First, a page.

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Have I been conned?
Thread poster: Wendy Soto
Wendy Soto  Identity Verified
Local time: 00:26
Spanish to English
Jun 21, 2008

Last week I bid on a job to translate a short financial document, which was a rush job, and a much longer technical document, which wasn't due for a few days. I got the jobs and proceeded to translated the shorter, more urgent document. I sent the document off to the agency only to receive an email a few hours later ordering me to halt work on the second translation. This person stated that the first translation had a lot of problems and "the meaning [was] wrong." I was told that they were going to need to find another translator to re-do my document that same day.

I was very taken aback by this. I responded and asked for more detail as to what specifically was wrong about the translation, but never got a response.

Feeling uneasy about the whole thing, I decided to send the translation and the source document to a former translation professor (and former grader for the ATA). He looked it over and told me that it was fine and that there was no basis for rejection of the translation.

I noticed that the same day that I was told the translation would have to be re-done, no new request for a bid was made by this agency for that document--only a request for the second document, which I never finished.

Was I conned? This is (I thought) a reputable agency, but this has never happened to me before. I have no idea how to handle it at this point. While the agency contact (who is the President by the way) never told me outright that I would not be paid, I am assuming she has no intention of paying me. Should I just send her an invoice? Should I call her and argue with her? I really don't know what to do. It's not like the document was worth a lot--it was very short. It's more the principle of the matter for me.

Any advice?

Thanks in advance.


[Edited at 2008-06-21 02:36]


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itaharold
Germany
Local time: 06:26
German to English
+ ...
Conned or not? Jun 21, 2008

Hi!

Their procedure seems obvious. I suggest you insist on immediate payment and take appropriate legal action if their response is negative (by the way, until final settlement you are still owner of the copyright on your translation!). You should also contact ProzCom moderators for further advice.

best regards

itaharold


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Amy Duncan  Identity Verified
Brazil
Local time: 01:26
Portuguese to English
+ ...
Write her Jun 21, 2008

The first thing I'd do is write her an e-mail and tell her about the professor's comments. You have a right to defend your work.

Amy


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Marijke Singer  Identity Verified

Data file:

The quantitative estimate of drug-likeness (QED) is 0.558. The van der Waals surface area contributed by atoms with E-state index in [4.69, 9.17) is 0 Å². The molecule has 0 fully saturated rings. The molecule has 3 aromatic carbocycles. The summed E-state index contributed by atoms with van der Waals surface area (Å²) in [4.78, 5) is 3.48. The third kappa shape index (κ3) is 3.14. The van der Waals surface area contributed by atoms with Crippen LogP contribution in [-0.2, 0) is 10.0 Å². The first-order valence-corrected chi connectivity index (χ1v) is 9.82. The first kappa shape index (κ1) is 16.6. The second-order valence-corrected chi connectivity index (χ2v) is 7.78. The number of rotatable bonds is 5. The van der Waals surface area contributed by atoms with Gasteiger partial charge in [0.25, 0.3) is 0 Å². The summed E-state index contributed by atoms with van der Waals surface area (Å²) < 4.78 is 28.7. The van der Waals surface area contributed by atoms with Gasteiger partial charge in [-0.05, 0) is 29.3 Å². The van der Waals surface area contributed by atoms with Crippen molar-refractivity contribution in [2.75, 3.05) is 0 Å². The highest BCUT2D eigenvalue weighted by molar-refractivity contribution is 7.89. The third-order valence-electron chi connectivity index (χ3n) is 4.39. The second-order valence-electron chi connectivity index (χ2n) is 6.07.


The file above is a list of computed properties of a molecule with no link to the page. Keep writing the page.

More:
United Kingdom
Local time: 05:26
Dutch to English
+ ...
Just send her the invoice Jun 21, 2008

I think they wanted someone cheaper and that this was their way to get out of the relationship with you (strange way to do business though). Just send them the invoice and see what happens.

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xxxBrandis
Local time: 06:26
English to German
+ ...
you could have been conned, but send them the invoice first with time based clearance.. Jun 21, 2008

Hi!
The usual process is in this chain of profession is -
Client interaction with the agency and the agency appoints a PM that understands that languagepair.
PM contacts translator and so on..
client ->Agency->PM->translator->PM->proof-reader->PM->reviewer->PM->agency_ client.
But a few agencies have developed the habit of profiting themselves while cutting on the costs, mostly in case of the translator and not the proof-reader or reviewer. Usually the translator translates and sends back to PM and then the proof-reader reads the docs upside down and generates a mark-up with suggestions, which the translator will have to incorporate. But here the proof-reader also offers retranslation services and the PM sets a percentile of failures in the document that would require a retranslation and informs the translator usually in form of the mark-up document. Now the catch is what if the PM= Proof-reader = reviewer, he would be saving on total costs so that his salary is saved. Usually one never knows who is proof-reading and who else is reviewing the document. In the practise however many are not doing that either. And so on...Brandis

[Edited at 2008-06-21 07:29]


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Paul Lambert  Identity Verified
Sweden
Local time: 06:26
Member (2006)
Swedish to English
+ ...
Charge for what you did Jun 21, 2008

Definitely invoice for your work. As well, charge for the portion of the work you did complete on the second translation on a pro-rated basis, at least.

If you go to a restaurant and you do not like the food, you still need to pay the bill.


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Jack Qin  Identity Verified
China
Local time: 12:26
English to Chinese
+ ...
see eye to eye with Amy Jun 21, 2008

That is also my way of responding to that.

Amy Duncan wrote:

The first thing I'd do is write her an e-mail and tell her about the professor's comments. You have a right to defend your work.

Amy


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Steven Capsuto  Identity Verified
United States
Local time: 00:26
Spanish to English
+ ...
Don't mention the professor's comments if you had a confidentiality agreement Jun 21, 2008

They could conceivably use the fact that you showed it to someone else as an excuse for nonpayment.

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Wendy Soto  Identity Verified
Local time: 00:26
Spanish to English
TOPIC STARTER
Thank you! Jun 21, 2008

Thanks to all of your for your comments and suggestions. They have been very, very helpful!

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